Engie jumps with Arval onto lease market for EVs
Together with the leasing company Arval, the energy company Engie will lease electric cars. Under the name Numobi, they want to manage a fleet of 30.000 electric cars in Belgium by 2030.
The energy company Engie and the leasing company Arval expect the demand for electric company cars to skyrocket in the coming years. Companies or private individuals will receive an all-in formula, a total package that includes not only the traditional leasing of the car, but also the installation, and maintenance of a charging station at home or at work.
In addition, Numobi also offers a charging card with access to 100.000 public charging points in Europe. Electric cars are not new to Arval. The French leasing company, a subsidiary of BNP Paribas, has 73.000 vehicles in Belgium, of which 2% are already electric.
“We want to relieve drivers and companies that switch to electric cars completely,” says Bart van der Pluym, Numobi’s CEO. “For example, we use our application to ensure that the invoice for home-loading is paid directly by the employer.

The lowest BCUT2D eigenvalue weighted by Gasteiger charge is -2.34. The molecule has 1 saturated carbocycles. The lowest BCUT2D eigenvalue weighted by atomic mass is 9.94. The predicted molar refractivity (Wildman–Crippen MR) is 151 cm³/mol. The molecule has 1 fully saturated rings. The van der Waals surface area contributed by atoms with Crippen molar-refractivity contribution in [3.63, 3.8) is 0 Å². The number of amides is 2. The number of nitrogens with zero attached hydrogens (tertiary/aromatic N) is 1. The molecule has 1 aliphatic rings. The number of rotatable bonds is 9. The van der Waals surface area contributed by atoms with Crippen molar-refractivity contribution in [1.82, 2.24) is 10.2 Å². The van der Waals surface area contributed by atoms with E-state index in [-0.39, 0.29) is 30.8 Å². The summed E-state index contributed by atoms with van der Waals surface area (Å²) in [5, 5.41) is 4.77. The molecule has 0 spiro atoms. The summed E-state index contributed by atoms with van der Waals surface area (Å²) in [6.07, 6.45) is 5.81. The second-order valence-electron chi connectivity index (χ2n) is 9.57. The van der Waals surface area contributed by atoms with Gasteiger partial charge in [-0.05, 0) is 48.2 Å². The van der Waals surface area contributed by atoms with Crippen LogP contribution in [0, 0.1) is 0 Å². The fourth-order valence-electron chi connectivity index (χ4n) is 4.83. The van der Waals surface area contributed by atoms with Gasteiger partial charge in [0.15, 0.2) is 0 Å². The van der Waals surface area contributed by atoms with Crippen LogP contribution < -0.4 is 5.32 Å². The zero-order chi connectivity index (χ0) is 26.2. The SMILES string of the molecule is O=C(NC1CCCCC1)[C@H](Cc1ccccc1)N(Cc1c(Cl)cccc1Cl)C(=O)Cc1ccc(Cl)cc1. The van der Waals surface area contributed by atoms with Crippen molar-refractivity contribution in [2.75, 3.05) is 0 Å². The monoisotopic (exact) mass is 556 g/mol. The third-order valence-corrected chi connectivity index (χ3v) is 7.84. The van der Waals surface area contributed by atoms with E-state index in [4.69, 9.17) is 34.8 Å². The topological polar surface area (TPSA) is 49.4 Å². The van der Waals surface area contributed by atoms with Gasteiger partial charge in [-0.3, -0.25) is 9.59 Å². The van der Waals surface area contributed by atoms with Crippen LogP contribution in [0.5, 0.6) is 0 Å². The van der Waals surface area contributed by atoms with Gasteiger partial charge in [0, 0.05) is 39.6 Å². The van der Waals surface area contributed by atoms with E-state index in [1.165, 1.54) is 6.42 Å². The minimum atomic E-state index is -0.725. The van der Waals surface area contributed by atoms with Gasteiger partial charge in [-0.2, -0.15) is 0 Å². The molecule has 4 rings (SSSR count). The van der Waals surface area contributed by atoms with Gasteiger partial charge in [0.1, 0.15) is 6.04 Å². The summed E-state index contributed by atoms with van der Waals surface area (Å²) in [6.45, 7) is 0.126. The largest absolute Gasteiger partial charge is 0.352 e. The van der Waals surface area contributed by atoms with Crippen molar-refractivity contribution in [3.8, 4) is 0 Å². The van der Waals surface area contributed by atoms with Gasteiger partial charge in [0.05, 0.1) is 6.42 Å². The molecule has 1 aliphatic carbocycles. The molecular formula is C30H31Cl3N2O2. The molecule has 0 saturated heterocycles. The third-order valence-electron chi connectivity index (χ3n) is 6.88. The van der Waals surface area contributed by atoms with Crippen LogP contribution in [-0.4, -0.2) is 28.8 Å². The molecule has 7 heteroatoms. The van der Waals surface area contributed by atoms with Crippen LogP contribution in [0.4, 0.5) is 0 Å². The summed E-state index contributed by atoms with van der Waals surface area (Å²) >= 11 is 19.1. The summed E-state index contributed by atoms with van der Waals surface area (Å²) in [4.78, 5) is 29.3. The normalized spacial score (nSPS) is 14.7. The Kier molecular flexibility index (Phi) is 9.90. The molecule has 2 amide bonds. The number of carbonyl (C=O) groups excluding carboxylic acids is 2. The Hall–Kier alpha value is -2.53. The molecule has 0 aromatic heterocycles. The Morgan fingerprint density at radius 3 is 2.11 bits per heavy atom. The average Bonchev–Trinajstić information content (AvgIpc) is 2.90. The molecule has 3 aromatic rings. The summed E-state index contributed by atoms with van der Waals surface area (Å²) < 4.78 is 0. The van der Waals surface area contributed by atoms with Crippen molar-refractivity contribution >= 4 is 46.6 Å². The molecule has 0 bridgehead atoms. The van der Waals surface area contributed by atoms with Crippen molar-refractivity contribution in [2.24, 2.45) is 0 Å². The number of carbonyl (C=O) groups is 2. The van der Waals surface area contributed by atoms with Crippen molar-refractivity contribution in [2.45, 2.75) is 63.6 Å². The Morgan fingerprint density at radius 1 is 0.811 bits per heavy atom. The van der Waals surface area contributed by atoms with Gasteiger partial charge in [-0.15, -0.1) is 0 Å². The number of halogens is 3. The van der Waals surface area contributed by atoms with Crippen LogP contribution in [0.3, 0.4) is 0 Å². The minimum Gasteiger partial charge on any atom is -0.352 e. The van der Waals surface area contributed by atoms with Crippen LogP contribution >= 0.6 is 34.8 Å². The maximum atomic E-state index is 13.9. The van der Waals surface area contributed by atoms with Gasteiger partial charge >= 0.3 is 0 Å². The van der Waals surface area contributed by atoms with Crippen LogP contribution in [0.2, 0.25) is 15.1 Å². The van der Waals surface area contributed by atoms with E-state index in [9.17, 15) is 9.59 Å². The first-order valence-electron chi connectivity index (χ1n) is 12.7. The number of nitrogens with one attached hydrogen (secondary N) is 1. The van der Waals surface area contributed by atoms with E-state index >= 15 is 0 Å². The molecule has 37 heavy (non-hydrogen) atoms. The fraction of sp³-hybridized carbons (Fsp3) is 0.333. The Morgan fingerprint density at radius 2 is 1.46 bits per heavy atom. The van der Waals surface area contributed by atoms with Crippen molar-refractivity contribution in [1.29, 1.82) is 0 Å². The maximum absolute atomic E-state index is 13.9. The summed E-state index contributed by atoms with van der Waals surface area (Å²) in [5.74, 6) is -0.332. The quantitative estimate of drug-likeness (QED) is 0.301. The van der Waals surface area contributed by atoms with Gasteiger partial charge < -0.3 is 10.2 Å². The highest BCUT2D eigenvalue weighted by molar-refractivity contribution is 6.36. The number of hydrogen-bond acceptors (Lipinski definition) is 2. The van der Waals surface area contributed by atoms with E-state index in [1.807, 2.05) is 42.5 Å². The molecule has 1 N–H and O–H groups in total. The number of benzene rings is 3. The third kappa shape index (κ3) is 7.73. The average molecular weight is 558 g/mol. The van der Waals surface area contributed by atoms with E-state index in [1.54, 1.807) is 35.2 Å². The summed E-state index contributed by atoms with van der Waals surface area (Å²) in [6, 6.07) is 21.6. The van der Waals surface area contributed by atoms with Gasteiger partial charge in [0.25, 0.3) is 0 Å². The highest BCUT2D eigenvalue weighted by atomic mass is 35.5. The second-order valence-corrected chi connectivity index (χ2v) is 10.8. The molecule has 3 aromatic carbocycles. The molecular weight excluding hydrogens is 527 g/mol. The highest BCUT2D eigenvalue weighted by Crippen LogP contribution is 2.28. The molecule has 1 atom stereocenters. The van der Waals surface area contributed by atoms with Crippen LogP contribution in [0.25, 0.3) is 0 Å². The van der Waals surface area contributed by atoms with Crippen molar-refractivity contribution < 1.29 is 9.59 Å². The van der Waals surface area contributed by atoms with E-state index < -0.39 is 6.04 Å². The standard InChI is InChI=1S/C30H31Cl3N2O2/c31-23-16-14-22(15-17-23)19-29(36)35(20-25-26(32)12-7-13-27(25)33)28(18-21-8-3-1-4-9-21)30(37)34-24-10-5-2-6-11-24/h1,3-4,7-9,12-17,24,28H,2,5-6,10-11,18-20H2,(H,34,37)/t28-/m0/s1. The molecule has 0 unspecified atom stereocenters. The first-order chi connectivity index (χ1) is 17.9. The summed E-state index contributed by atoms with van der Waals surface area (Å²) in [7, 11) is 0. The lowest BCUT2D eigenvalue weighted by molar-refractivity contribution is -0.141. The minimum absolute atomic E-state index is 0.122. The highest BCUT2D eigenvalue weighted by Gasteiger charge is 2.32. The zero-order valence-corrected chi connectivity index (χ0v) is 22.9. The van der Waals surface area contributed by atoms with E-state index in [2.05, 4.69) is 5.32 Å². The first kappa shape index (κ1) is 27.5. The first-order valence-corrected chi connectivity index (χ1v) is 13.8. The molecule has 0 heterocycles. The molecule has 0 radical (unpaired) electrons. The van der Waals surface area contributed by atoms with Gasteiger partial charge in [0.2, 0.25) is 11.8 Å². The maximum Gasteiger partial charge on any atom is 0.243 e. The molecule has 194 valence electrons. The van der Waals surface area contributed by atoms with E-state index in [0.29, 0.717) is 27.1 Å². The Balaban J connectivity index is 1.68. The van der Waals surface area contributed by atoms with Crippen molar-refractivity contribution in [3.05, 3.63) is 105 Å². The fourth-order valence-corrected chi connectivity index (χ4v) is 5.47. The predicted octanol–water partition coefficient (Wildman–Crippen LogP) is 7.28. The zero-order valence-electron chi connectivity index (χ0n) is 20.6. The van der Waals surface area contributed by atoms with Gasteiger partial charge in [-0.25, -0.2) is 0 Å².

Companies will also have access to smart control systems. Not all cars arriving at work will start loading at the same time, but vehicles that need it will automatically be given priority,” he adds.
Key player is not involved
This smart grid principle is interesting but only offers a partial solution because most users of a company car do need a fully-loaded car at 8 o’clock in the morning. It is, therefore, a missed opportunity that the operator of the electricity grid is not involved in this cooperation.
The bottleneck to electric driving is not the limited offer of EVs or charging systems, but the outdated power grid. Within a neighborhood or a street, the number of users who can request a stronger power connection to charge faster is limited, and for people living in the city or an apartment, the charging possibilities are even more scarce.
1 million EVs by 2030
For company cars, electric propulsion is becoming more and more interesting, because the tax advantages (100% deductible and limited employee contribution) make the TCO (Total Cost of Ownership) less expensive than a gasoline or diesel car.
Now that large manufacturers are massively investing in new electric models, Engie expects the market for company cars to reach a turning point. “By 2030, we estimate that 1 million of the 5 million cars in Belgium will be electric,” says Michaël De Koster, mobility specialist at Engie.